Late in the afternoon of 03 March, A Company, 3/8 Infantry, found them when they were engaged by enemy troops. The initial contact was heavy and the Artillery Forward Observer's RTO (PFC Santos) was killed in the first few minutes, reducing the effectiveness of artillery support. The contact rapidly degenerated into a violent up-close infantry fight. By the time the NVA were forced from their defensive positions Alpha 3/8th Infantry had lost twenty-one men:

  • CPT Dennis R. Isom, Drexel Hill, PA (Company Commander)
  • 1LT Robert E. Griffith, Big Spring, TX (Bronze Star "V")
  • SGT George R. Robinson, New York, NY
  • SP4 Melvin L. Applebury, Eugene, OR
  • SP4 Philip L. Baker, Correctionville, IA (Medic from HHC/3/8)
  • SP4 Fred D. Burton, Chase City, VA
  • SP4 Dennis J. Coll, Springfield, NJ (Silver Star)
  • SP4 Charlie Fields, Winter Garden, FL
  • SP4 Rodger D. Force, Millport, NY
  • SP4 Rupert W. Goebel, Gastonia, NC (Medic from HHC/3/8)
  • SP4 Barry D. Horton, Airway Heights, WA (Silver Star)
  • SP4 Willie J. Hudson, Lovingston, VA
  • SP4 Vernon E. Lail, Conover, NC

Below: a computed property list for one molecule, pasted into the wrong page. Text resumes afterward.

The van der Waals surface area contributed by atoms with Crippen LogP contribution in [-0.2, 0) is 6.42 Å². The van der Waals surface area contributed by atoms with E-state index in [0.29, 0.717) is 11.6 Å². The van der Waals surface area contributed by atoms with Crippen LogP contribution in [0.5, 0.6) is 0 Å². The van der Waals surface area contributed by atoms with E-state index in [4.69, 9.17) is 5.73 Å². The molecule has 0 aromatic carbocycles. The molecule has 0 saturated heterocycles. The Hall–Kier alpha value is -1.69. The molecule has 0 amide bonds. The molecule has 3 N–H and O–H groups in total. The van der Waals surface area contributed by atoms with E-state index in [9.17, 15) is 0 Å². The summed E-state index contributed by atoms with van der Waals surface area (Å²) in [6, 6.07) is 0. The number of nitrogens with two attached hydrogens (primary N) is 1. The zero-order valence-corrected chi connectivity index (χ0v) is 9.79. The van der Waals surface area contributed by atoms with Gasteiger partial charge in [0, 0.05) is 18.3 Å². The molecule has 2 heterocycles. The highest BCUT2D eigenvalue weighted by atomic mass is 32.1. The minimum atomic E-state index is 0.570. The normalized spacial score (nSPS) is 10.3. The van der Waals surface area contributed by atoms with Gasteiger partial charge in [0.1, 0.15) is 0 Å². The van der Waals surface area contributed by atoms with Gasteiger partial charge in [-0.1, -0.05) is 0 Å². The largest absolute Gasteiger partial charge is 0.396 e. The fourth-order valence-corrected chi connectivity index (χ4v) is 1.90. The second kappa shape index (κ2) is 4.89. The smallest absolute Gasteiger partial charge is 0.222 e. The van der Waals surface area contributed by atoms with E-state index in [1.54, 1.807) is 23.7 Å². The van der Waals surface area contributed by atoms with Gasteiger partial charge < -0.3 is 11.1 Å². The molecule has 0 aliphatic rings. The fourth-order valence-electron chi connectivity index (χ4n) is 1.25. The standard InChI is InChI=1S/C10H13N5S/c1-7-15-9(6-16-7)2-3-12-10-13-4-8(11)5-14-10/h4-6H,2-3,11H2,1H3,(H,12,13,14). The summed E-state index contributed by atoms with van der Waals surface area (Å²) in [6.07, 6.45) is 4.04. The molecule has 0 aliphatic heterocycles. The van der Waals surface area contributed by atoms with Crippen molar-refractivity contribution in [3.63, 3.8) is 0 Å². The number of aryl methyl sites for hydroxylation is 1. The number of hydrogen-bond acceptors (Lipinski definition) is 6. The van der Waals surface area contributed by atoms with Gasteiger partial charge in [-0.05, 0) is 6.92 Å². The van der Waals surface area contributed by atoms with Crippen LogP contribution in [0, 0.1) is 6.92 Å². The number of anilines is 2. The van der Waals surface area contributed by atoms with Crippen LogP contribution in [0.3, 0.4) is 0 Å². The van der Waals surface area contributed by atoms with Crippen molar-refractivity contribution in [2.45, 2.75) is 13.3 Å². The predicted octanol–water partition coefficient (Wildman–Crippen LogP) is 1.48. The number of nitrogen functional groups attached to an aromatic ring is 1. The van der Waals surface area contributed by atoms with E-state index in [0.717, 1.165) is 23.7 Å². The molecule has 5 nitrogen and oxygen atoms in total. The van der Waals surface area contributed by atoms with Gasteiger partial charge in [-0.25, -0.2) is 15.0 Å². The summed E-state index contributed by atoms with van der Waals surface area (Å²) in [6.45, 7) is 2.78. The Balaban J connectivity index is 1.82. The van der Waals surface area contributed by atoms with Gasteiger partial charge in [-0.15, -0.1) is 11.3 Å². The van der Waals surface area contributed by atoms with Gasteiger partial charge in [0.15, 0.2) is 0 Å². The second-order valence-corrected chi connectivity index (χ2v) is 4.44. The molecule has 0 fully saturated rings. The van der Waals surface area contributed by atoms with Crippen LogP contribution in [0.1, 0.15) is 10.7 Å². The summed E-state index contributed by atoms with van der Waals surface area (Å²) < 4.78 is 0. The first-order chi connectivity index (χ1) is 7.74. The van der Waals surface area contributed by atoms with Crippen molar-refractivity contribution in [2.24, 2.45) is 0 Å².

• SP4 William J. Schaaf, Baltimore, MD
  • SP4 Joseph Schmich, St Louis, MO
  • PFC Paul J. Buczolich, River Rouge, MI
  • PFC Michael England, Athens, GA
  • PFC William T. Rector, Front Royal, VA
  • PFC Layne M. Santos, Los Angeles, CA (Arty FO RTO from C Btry, 6/29th Arty)
  • PFC David A. Seiber, Waynesboro, TN (Silver Star)
  • PFC Willard A. Wimmer, Baltimore, MD

The Melton Cemetery in Lewis County, Tennessee, is a small, rural cemetery located on land contributed by Cynthia Sieber Melton. Although many members of the Seiber family are buried here, the cemetery is named after its contributor, using her married surname.

The headstones in the cemetery bear witness to the Seiber family's service to their country:

  • Sgt Frederick O. Seiber, E Co 3rd Bn, East TN Volunteers CSA 1861-1865
  • Levi Seiber, Pvt Co A 131 Inf WWI
  • Woodford S. Seiber, SFC US Army, Veteran of WWII, Korea, Vietnam
  • Ira Seiber, PFC US Army World War II
  • Charles W. Melton, US Navy, World War II
  • Randall K. Seiber, PFC, US Army


  • David Andrew Seiber, PFC, Co A, 8 INF, 4 INF DIV, Vietnam SS-PH
Two other graves lie beside David Seiber - those of his parents, J. C. Seiber (03 May 1914 ï¿ 1/2 10 Mar 2002) and Eliza Ann Clay Seiber (29 Jan 1920 ï¿ 1/2 18 May 1996).